up the machinery. The vindictivist has
no patience with such delays. He calls
it sentimentality. His weakness lies in
not being able to distinguish between
maudlin sentiment and critical investi-

The report of the Sub-commission on
the Causes of Crime is neither senti-
mental nor vindictive. Nor does it
claim to be a final answer. It is trying
to raise some of the fundamental issues
in the administration of justice. It in-
sists that passing law is alone no cure
for crime because crime involves a total
situation only part of which is recog-

May 15, 1927



riized by the law. We need to understand this total situation
aefore we can formulate a constructive program of treat-
ment. Significantly the report points out:

The time has come for clear thinking regarding the aims
of our corrective system. If the only aim of society is to inflict
vengeance upon law-breakers, then the more mandatory laws
that can be enacted the better it will be. If vengeance is the
sole aim, then probation, the indeterminate sentence and parole
should be abolished, and the state should begin to build more
prisons. But, if the aim is the protection of society and the
reformation of the offender, mass treatment of offenders should
be done away with and individual treatment substituted.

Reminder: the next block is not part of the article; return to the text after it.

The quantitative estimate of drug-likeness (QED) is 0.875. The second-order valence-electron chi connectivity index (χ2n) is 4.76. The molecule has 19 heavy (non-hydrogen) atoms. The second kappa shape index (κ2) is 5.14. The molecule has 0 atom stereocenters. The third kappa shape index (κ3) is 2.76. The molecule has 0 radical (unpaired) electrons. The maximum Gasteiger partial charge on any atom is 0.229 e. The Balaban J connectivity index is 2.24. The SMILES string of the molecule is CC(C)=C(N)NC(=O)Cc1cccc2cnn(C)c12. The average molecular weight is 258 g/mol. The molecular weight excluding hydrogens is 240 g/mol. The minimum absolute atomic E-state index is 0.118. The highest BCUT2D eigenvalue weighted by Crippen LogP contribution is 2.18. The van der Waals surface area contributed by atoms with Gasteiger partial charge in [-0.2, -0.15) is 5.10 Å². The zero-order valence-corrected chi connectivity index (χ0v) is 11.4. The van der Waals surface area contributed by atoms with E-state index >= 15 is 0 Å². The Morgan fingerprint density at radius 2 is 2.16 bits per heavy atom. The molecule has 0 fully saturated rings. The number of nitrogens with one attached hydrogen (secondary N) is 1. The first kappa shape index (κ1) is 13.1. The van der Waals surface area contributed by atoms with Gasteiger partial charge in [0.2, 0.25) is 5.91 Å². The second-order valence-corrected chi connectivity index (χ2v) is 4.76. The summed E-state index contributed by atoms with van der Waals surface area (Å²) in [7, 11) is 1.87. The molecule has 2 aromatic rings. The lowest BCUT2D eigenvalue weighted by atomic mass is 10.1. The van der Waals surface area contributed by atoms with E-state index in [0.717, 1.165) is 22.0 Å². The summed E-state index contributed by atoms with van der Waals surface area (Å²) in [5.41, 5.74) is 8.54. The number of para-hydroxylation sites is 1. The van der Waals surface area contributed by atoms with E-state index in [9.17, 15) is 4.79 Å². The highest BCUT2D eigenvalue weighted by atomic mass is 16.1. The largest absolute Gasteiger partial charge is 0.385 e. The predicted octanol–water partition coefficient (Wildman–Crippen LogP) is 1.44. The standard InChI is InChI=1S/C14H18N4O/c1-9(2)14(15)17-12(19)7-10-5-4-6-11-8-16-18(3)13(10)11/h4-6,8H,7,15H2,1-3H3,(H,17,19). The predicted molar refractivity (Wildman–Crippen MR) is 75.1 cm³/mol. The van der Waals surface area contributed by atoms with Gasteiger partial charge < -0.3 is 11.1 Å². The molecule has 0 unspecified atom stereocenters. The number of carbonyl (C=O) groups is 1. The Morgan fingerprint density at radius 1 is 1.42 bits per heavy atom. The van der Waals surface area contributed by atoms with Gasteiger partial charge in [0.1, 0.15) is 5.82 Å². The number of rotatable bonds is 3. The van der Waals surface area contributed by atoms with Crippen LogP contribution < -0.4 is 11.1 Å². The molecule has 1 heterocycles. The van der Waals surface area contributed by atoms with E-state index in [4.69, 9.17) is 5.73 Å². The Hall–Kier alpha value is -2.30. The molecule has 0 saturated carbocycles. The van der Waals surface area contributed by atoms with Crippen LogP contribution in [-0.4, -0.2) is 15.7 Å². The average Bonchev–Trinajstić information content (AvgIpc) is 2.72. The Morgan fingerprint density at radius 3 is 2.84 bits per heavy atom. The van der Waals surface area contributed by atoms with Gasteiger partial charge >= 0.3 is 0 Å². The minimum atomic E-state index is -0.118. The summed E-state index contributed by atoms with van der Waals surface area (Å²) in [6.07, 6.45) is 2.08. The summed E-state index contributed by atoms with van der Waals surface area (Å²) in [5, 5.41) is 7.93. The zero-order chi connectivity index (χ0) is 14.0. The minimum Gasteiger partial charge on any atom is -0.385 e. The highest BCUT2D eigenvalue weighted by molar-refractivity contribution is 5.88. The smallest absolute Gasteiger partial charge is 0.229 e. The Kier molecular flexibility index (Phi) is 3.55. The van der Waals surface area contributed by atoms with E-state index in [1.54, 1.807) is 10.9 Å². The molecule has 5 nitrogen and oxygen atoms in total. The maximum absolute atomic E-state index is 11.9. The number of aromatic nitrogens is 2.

Mandatory laws which fix penalties for specific offenses or
limit the 'power of the judges should be enacted only as
emergency measures.

The Sub-commission took up in one study the relation of
the daily press and crime. The conclusion is a condemnation
of tabloid journalism not only for giving false notions about
"crime waves" but for overstimulating people by parading
the details of certain colorful cases. The conclusion goes
on in a guarded way to say that if there is no other means
of avoiding the unwholesome psychological effects of the
"new yellow journalism" we might have to resort to censor-
ship. I would like to see this study of newspapers carried
on because the censorship proposal might eventually grieve
us. On the other hand, if we refrain from censorship, hov
are we going to get on with the malicious methods of the
tabloids? Then there are the off-color "art" magazines,
snappy story magazines and hot-stuff publications. Certainly
all of this stuff is linked up with the crime problem.

I HAVE heard criticism of the study of the 3,000 ques-
tionnaires on the causes of crime sent to representative